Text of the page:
Hours before the Fair Pay and Safe Workplaces final regulations were to take effect, the U.S. District Court for the Eastern District of Texas issued a preliminary injunction to block most of the regulations, including the contentious disclosure provisions.  In a 32-page order, Judge Marcia Crone enjoined two key sections of the regulations: (1) the requirement that federal contractors and subcontractors monitor and disclose violations of 14 federal labor laws and certain state laws; and (2) the prohibition on mandatory arbitration of claims arising under Title VII or involving claims of sexual assault or harassment.  The court left in place the “paycheck transparency” section of the regulations, which will take effect on January 1, 2017.  Relying on recent Fifth Circuit precedent that enjoined the Administration’s immigration policy nationwide, the court stated that this injunction also applied on a nationwide basis.

The court needed just a few pages to dispense with the mandatory arbitration provisions, holding that those regulations impermissibly conflicted with the pro-arbitration policy articulated in the Federal Arbitration Act (“FAA”).  The court noted that Congress may—by statute—prohibit mandatory arbitration in certain instances, as it did with respect to contractors dealing with the Department of Defense through the so-called Franken Amendment.  The Executive Branch, however, does not have the same prerogative as the legislature to countermand the FAA.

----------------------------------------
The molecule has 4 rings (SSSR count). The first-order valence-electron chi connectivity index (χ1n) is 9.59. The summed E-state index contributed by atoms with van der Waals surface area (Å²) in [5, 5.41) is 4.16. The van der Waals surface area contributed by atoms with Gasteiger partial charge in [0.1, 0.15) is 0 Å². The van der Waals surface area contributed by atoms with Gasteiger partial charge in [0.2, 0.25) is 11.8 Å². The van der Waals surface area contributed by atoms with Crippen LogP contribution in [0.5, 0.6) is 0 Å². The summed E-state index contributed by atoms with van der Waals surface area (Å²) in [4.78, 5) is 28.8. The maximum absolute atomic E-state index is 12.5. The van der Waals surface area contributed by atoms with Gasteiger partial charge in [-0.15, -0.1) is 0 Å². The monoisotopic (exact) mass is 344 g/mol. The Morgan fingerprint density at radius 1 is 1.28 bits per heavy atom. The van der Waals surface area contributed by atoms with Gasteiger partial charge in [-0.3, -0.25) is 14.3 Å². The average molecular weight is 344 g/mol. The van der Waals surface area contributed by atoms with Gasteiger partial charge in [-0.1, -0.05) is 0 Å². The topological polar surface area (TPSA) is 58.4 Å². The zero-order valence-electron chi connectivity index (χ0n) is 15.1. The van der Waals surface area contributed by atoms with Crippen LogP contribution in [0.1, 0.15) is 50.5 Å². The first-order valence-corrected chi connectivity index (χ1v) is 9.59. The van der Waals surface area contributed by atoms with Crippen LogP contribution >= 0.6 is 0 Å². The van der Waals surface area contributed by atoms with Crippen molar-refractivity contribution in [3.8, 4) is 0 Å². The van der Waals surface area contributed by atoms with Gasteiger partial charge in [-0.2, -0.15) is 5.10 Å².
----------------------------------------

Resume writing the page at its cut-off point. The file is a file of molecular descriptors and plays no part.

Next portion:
The disclosure obligations fared much worse.  In sharp language, the court criticized the breadth of the reporting obligations and the disconnect between the vast authority vested in agency labor compliance advisors and their limited experience with labor law.  Since the President issued the underlying Executive Order in 2014, commentators have challenged the decision to require contractors and subcontractors to disclose a wide range of “administrative merits determinations” relating to the covered labor laws.  That term had not been defined in prior laws, and the Labor Department’s guidance swept in a wide array of administrative actions, including some actions that bear more resemblance to a complaint than to a final judgment.  The court characterized these as “merely alleged violations” and “mere non-adjudicated, unresolved allegations of labor law,” and held that the obligation to disclose them exceeded the Executive Branch’s legal authority, represented arbitrary and capricious agency action, violated the First Amendment by unconstitutionally forcing contractors to engage in compelled speech, and violated contractors’ constitutional rights to due process.

Despite this temporary relief, federal contractors and subcontractors should still continue planning for potential future implementation of Fair Pay and Safe Workplaces rules.  The court’s analysis was focused heavily on the breadth of the definition of “administrative merits determinations,” so a more narrowly tailored disclosure regime—perhaps limited to final, adjudicated labor law violations—might survive.  The final regulations establish October 25, 2015 as the baseline date for the look-back period during which contractors and subcontractors must initially report labor law violations.  Although the baseline could shift later if litigation is lengthy, that structure suggests that eventual implementation will not simply be prospective.  In other words, contractors should plan for some amount of look-back analysis whenever the regulations take effect.

Litigation in federal court is complex, and could take months or years to reach final resolution.  Contractors and subcontractors should use this additional time to ensure that they have procedures in place to track and monitor labor law issues, and should be prepared to shift back to implementation mode once this litigation is resolved.